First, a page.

Affective Response to a Territorial Threat in International Relations

This paper (co-authored with Thomas Wynter) investigates the emotional impact on citizens of international security threats, with an emphasis on the difference between territorial threats and non-territorial threats. It uses an online survey experiment and borrows tools for measuring emotional states from the psychology literature. Territory is associated with the power capabilities of states, the power of individuals within states to survive and prosper, and with one of the most fundamental types of identity, ethnicity and nation. Territoriality is exhibited by many animal species, indicating deeper historical or evolutionary roots, even into human pre-history. Despite the fact that international disputes involving territorial issues are much more likely to escalate to violent interstate conflict than those involving other issues (e.g., Huth 1996), there has been little study of the emotional impact of territorial threats on citizens. In this study we investigate emotional responses to the suggestion of territorial threat in a priming experiment. Australian participants were randomly assigned to: (1) Threat condition (no images); (2) Threat condition (with images); (3) Territorial threat condition (no images); (4) Territorial threat condition (with images); or (5) Control. Following the treatment, participants will complete a standard emotional assessment battery (PANAS), from which treatment-group differences are statistically assessed.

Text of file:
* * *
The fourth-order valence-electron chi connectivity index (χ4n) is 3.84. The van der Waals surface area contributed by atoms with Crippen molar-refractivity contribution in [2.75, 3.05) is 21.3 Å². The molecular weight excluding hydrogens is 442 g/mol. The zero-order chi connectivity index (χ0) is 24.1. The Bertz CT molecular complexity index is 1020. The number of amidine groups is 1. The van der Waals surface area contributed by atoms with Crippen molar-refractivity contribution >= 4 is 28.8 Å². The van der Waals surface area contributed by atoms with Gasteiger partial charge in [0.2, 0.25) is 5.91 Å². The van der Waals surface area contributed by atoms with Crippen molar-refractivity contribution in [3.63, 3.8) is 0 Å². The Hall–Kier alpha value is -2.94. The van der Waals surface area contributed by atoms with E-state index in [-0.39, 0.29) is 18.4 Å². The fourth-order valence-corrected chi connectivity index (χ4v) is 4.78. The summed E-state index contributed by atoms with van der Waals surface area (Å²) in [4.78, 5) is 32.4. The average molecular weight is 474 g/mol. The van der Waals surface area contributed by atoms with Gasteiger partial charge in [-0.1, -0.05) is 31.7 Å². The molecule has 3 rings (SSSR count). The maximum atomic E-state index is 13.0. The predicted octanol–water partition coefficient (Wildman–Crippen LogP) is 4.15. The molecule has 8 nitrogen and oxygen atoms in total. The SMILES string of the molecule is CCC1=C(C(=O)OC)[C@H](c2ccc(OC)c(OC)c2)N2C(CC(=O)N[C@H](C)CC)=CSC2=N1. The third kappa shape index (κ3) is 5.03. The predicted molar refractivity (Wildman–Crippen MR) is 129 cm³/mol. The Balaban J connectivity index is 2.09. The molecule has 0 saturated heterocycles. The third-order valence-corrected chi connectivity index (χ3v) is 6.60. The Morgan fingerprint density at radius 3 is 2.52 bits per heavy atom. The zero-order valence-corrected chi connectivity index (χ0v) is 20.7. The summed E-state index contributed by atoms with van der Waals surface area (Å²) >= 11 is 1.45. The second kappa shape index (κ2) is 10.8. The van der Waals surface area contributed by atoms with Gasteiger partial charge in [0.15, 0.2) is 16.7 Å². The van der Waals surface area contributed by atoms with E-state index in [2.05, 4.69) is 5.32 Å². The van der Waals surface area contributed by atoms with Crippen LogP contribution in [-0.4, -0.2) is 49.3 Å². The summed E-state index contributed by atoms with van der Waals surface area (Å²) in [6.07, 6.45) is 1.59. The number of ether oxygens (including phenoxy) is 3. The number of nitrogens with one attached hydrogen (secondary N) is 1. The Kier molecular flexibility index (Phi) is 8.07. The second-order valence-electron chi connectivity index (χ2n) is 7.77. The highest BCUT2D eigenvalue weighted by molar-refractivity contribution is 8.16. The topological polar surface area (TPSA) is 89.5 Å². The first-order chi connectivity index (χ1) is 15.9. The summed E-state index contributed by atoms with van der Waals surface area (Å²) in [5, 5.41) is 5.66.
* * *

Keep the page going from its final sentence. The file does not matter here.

Benjamin Goldsmith is an Associate Professor and Australian Research Council Future Fellow in the Department of Government & International Relations at the University of Sydney, where he leads the Atrocity Forecasting Project. His research and teaching are in the areas of international security, international public opinion, and atrocity forecasting. His articles have appeared in journals including Comparative Political Studies, European Journal of International Relations, Journal of Conflict Resolution, Journal of Peace Research, Journal of Politics, and World Politics. Thomas Wynter received his PhD from the University of Sydney in 2016 and is the founder and director of Experimental Insights, Inc.

Date & time

12–2pm 30 March 2017

Location

L.J. Hume Centre, Copland Building (24)

Speakers

Associate Professor Benjamin Goldsmith

Contacts

Jessica Genauer

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